Four decades ago, when Congress passed Medicare, the opposition was pretty much one big group: the American Medical Association. The AMA opposes a public health care plan today as well. But it isn't the only interest group involved anymore, says Zelizer. "Today health care has hundreds of different interest groups, each specialized in a different issue, each with its own war chest, each giving money and each seeking to protect its interests." And that brings us back to the room, the lobbyists, and our photos of them. Who are they? Whom do they work for? What do they want health care reform to look like?
Last year, 15,000 registered lobbyists spent more than $3.25 billion trying to sway Congress. This year has brought even more of the same. Oil and gas companies spent $44.5 million lobbying Congress and federal agencies in the first quarter of 2009 -- more than a third of the $129 million they spent in all of 2008, which in itself was a 73 percent increase from two years before. Medical insurers and drug companies are also digging deep: 20 of the biggest health insurance and drug companies spent nearly a combined $35 million in Q1 -- a 41 percent increase from the same quarter last year. All that spending has proven to be money disturbingly well spent. ...
Which brings us to health care and the reform-killing armada currently steaming towards Washington. Their attack is shaping up to be unprecedented. For example, the U.S. Chamber of Commerce has pledged $100 million to defeat reform -- while, of course, calling it reform.
Much of the battle will be focused on the so-called public option, which the American Medical Association has already given a cold shoulder to, telling Congress it "does not believe creating a public health insurance option... is the best way to expand health insurance coverage and lower costs." Indeed, the AMA has been steeling itself for this battle. Since the 2000 election, it has doled out almost $10 million to congressional candidates.
And, again, this fight won't break down along Democrat vs Republican battle lines. Case in point: Tom Daschle. The former Senate Majority Leader, who came within a few unreported chauffeur-driven rides of being Obama's health care reform czar, recently hinted that Obama would have to drop the public option. "We've come too far and gained too much momentum for our efforts to fail over disagreement on one single issue," he told ABC News. Of course, as Daschle certainly understands, without that "one issue," there is no real reform. But that's the reform killer's M.O.: identify the essential element of any reform bill and remove it -- leaving behind a worthless shell. ...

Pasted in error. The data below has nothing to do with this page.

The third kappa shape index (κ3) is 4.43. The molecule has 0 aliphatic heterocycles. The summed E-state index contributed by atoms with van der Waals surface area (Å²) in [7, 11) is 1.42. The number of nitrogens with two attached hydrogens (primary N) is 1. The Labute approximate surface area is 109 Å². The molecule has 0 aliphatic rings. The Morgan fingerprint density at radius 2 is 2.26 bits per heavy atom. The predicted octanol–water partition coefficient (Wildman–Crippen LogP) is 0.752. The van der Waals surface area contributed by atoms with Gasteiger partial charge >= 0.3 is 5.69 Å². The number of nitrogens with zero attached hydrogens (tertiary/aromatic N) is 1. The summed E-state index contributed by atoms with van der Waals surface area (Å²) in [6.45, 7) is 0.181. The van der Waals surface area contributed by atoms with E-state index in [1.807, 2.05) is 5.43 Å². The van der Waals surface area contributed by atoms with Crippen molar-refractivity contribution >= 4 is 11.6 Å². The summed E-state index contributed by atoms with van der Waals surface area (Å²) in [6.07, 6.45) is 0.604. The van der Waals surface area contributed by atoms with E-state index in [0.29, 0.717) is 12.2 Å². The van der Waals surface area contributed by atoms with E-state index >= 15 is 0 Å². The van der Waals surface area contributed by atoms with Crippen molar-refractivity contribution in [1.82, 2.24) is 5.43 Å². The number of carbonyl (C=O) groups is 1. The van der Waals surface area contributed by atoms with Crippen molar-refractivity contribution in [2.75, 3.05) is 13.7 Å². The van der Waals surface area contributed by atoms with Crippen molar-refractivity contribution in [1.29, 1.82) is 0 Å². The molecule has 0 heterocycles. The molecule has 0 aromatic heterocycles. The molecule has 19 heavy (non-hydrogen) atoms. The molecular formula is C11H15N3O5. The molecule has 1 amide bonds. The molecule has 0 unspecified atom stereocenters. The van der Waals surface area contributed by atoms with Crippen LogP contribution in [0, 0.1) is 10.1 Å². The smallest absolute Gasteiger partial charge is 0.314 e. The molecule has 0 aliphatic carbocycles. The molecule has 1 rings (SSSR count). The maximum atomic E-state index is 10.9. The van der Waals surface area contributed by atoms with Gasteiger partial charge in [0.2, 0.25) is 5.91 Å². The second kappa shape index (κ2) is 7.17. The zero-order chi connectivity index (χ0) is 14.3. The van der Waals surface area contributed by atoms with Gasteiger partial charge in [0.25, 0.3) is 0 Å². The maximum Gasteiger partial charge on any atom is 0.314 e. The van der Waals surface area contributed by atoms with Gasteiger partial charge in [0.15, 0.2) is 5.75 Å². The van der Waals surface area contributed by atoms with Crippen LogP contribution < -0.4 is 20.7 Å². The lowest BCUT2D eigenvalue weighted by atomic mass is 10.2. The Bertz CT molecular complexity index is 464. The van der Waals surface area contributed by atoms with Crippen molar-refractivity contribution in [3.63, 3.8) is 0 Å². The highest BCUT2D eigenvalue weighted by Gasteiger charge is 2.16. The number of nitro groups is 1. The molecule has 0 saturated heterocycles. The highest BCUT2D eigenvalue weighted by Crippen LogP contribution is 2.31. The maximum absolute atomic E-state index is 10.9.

According to a recent NYT/CBS News poll, a whopping 72 percent of the public favors the public option. An NBC/Wall Street Journal poll had the number even higher: 76 percent. And yet you can already feel it slipping away. As Matt Yglesias writes, "So just keep in mind that when people talk about political obstacles to a robust public plan, they're not talking about mass public opinion as an obstacle -- they're talking about the wealth and power of relatively narrow interests."
Both Baracks were on display in the president’s press conference earlier this week. First, Mr. Obama offered a crystal-clear explanation of the case for health care reform, and especially of the case for a public option competing with private insurers. “If private insurers say that the marketplace provides the best quality health care, if they tell us that they’re offering a good deal,” he asked, “then why is it that the government, which they say can’t run anything, suddenly is going to drive them out of business? That’s not logical.”